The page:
** Two other books in the franchise feature this trope as a plot point, both with the same character. Said character is a DaddysGirl to her single father and has bad abandonment issues. The first book plays this trope ''ridiculously'' straight with her father's new girlfriend having only started dating him for his money and being absolutely horrid to the girl who [[IWantMyBelovedTobeHappy puts up with it for her father's sake]] until the girlfriend leaves her alone for the weekend, prompting such a fit of nerves that the girl takes a nearly fatal StaircaseTumble; her furious father breaks up with the girlfriend when the truth comes out. The next book has the father start dating the mother of a family that has a bad reputation and the man's daughter and the daughter of the woman already have a grudge against each other. Interestingly both of them have different ideas of how this trope will play out: the man's daughter just assumes that the "criminal" woman and her "delinquent" kids will ruin her and her father while the woman's daughter assumes that she'll become TheUnfavorite, not just for her mother and stepfather but for her beloved older brother as well (for his part, the brother has no problem with his mom's new boyfriend and [[OnlySaneMan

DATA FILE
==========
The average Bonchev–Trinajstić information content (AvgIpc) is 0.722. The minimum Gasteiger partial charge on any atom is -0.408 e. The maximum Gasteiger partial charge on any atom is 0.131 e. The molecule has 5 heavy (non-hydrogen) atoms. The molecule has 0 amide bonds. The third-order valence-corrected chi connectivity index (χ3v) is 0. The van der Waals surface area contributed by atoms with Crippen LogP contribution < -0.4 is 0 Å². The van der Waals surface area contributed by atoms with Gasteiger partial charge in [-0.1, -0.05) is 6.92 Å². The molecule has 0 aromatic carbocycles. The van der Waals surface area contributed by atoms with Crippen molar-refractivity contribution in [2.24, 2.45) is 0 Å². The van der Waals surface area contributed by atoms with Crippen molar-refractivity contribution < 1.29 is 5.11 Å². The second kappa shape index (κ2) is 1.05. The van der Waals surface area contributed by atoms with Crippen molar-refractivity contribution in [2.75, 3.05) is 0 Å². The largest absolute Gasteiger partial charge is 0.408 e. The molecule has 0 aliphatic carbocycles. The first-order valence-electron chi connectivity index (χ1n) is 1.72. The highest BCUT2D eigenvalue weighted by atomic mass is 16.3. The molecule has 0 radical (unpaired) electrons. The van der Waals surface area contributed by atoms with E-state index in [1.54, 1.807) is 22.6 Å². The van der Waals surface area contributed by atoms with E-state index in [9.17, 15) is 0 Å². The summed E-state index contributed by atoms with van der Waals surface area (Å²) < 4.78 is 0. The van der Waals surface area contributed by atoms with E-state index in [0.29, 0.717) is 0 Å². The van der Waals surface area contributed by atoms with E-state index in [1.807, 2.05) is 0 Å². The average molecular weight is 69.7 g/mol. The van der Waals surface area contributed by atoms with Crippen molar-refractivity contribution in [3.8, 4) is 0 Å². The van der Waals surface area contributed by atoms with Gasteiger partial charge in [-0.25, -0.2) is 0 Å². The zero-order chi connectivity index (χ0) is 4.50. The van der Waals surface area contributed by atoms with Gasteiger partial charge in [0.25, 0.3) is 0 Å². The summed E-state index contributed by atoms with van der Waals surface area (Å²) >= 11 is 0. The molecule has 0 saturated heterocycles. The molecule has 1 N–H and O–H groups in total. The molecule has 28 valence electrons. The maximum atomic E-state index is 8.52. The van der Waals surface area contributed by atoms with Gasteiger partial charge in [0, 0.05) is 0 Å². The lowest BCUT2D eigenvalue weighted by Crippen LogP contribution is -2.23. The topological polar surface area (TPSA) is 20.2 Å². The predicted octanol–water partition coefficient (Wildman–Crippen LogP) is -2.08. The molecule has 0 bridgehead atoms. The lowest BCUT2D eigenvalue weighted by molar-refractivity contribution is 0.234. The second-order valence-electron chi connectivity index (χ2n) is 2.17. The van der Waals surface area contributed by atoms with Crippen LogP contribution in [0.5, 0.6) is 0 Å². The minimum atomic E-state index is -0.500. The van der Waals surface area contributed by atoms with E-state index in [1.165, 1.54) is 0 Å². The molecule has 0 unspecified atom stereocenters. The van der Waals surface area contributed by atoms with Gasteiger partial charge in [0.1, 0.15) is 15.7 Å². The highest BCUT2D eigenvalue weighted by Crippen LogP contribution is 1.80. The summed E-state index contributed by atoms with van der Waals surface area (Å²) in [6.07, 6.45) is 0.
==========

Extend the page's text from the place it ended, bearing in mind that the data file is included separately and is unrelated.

is the protagonist, only kid to see that nothing bad will happen]]). In the end, both girls realize that they were wrong and help their parents get back together.
* This trope is so old that the ''Literature/TaleOfGenji'', the world's oldest surviving novel, uses it and then [[LampshadeHanging lampshades]] it. Genji is the son of the Emperor but can't be named a successor because of his low-ranked mother and his evil stepmother, Kokiden. Later in the novel, Genji is talking about stories with his son and notes how tiring it is to see all the wicked stepmothers in the local stories.
* Enforced in the ''Literature/TalesOfTheFiveHundredKingdoms''; because the world runs on narrative causality, even stepmothers who don't start out evil become evil, unless GenreSavvy people can subvert it. Played with in ''The Sleeping Beauty'', where no less than three evil sorceresses try to enchant the king while he is still mourning his beloved wife; the local Fairy Godmother beats them to it and marries the king herself in disguise as the ObviouslyEvil Wicked Stepmother. the next book ''Beauty And The Werewolf'' has it revealed the heroine's stepmother avoided this fate (as much as her stepsisters avoided becoming wicked) thanks to her being a ''busybody''. A rare occasion of a flaw saving people, though the heroine learns to calm down and calls herself out for being such a busybody when